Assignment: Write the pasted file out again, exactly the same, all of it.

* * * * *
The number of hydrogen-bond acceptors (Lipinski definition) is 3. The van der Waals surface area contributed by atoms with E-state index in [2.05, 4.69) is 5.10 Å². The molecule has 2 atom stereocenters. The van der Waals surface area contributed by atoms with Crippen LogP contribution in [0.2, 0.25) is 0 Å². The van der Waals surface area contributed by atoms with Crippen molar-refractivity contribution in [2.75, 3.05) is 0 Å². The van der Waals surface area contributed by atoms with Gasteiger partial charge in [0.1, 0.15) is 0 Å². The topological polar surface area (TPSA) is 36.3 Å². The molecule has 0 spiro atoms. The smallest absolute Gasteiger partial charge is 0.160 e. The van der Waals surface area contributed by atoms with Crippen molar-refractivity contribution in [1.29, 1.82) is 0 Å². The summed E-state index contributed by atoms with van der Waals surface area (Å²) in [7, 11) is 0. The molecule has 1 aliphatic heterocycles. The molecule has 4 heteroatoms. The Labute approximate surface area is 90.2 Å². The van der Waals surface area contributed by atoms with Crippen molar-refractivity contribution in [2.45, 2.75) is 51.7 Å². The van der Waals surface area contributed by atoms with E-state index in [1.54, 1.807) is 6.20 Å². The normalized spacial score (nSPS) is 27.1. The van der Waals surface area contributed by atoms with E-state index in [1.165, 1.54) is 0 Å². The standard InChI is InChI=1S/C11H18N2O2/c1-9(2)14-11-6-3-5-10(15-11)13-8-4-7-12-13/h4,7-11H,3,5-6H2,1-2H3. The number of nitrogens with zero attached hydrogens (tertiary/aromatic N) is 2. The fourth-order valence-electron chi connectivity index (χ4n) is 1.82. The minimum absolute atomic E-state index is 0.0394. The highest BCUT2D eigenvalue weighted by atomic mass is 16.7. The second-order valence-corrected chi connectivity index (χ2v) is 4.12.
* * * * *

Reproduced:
The number of hydrogen-bond acceptors (Lipinski definition) is 3. The van der Waals surface area contributed by atoms with E-state index in [2.05, 4.69) is 5.10 Å². The molecule has 2 atom stereocenters. The van der Waals surface area contributed by atoms with Crippen LogP contribution in [0.2, 0.25) is 0 Å². The van der Waals surface area contributed by atoms with Crippen molar-refractivity contribution in [2.75, 3.05) is 0 Å². The van der Waals surface area contributed by atoms with Gasteiger partial charge in [0.1, 0.15) is 0 Å². The topological polar surface area (TPSA) is 36.3 Å². The molecule has 0 spiro atoms. The smallest absolute Gasteiger partial charge is 0.160 e. The van der Waals surface area contributed by atoms with Crippen molar-refractivity contribution in [1.29, 1.82) is 0 Å². The summed E-state index contributed by atoms with van der Waals surface area (Å²) in [7, 11) is 0. The molecule has 1 aliphatic heterocycles. The molecule has 4 heteroatoms. The Labute approximate surface area is 90.2 Å². The van der Waals surface area contributed by atoms with Crippen molar-refractivity contribution in [2.45, 2.75) is 51.7 Å². The van der Waals surface area contributed by atoms with E-state index in [1.54, 1.807) is 6.20 Å². The normalized spacial score (nSPS) is 27.1. The van der Waals surface area contributed by atoms with E-state index in [1.165, 1.54) is 0 Å². The standard InChI is InChI=1S/C11H18N2O2/c1-9(2)14-11-6-3-5-10(15-11)13-8-4-7-12-13/h4,7-11H,3,5-6H2,1-2H3. The number of nitrogens with zero attached hydrogens (tertiary/aromatic N) is 2. The fourth-order valence-electron chi connectivity index (χ4n) is 1.82. The minimum absolute atomic E-state index is 0.0394. The highest BCUT2D eigenvalue weighted by atomic mass is 16.7. The second-order valence-corrected chi connectivity index (χ2v) is 4.12.